ZeroStack Briefing Note
It is hard to argue with the flexibility of Amazon Web Services and similar offerings. With just a few mouse clicks or API calls, customers can have a completely operational database or web server ready for development or test operations — or even to run production applications. However, this ease of use in the beginning often comes with a number of features that people don’t like about the public cloud. Cost can skyrocket depending on how a customer uses their public cloud instances, and performance might not always be up to par either. Finally, there are security concerns that must be addressed.
Some have attempted to implement their own private cloud using VMware, OpenStack, or other products, and have found a different set of challenges. One consistent challenge is cost. The periodic operational expenditure offered by the public cloud is replaced by a large upfront capital purchase. The large outlay is then followed by the cost of hiring and keeping cloud expertise on staff. Another challenge is that building your own infrastructure takes time, delaying time to value.
ZeroStack claims they are the first complete solution for private cloud that does not require significant levels of expertise to install and operate. They also claim to be less expensive than the alternatives.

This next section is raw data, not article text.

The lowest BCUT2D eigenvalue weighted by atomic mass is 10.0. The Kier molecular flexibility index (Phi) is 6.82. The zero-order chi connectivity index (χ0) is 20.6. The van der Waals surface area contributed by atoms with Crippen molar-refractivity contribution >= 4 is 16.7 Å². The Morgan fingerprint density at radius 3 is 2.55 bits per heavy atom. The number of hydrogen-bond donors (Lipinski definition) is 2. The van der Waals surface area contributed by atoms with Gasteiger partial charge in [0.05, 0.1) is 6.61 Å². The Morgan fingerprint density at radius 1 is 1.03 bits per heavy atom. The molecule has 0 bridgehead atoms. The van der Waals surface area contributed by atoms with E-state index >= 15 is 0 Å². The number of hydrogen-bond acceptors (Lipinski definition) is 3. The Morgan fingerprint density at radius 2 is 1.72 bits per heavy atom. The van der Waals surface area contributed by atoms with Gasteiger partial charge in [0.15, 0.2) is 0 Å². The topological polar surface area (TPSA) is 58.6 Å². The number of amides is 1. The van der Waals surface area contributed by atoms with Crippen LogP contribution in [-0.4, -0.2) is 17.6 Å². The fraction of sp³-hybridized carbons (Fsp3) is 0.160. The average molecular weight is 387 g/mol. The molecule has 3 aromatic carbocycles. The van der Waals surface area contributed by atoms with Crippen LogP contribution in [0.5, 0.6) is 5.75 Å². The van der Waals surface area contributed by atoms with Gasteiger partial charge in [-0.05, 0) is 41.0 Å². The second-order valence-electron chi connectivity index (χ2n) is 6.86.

Their feature set includes most of the features that one would expect from a public cloud offering. It includes a self-service portal that supports chargeback or showback, and analytics to make sure that users of the private cloud know they are getting what they are paying for. ZeroStack also includes administration features like imaging, monitoring, orchestration, and high availability services. In short, the offering includes all of the underlying features an organization would would need to build their own cloud, including ZeroStack’s hypervisor.
Understanding that OpenStack has made quite a few inroads in this area, they’ve also included an interesting capability of 100% compatiblity with OpenStack APIs. If a customer is already using OpenStack — and especially if they have tools and API scripts that interface with OpenStack — they can continue to use those tools and scripts with ZeroStack.
ZeroStack is missing an equivalent to VMware VADP or Hyper-V VSS. (OpenStack has made some inroads in this regard with the QEMU Guest Agent, but it’s not as advanced as the commercial offerings.) They are like an early stage VMware in this regard, relying on agents in VMs or storage level snapshots for backup and recovery purposes. They say that this is not as big of an issue in the dev/test environments that they are initially targeting, but this is a feature they will need to address if they hope to branch out beyond that market.
ZeroStack appears to be a solid offering for those wishing for the flexibility of a private cloud offering for their dev/test environments without the cost or complexity typically associated with such projects. For production environments, IT professionals need to be aware of the data protection shortfall and work around that as best as possible. Once they address the need for a backup and recovery feature, it will appeal to more production environments.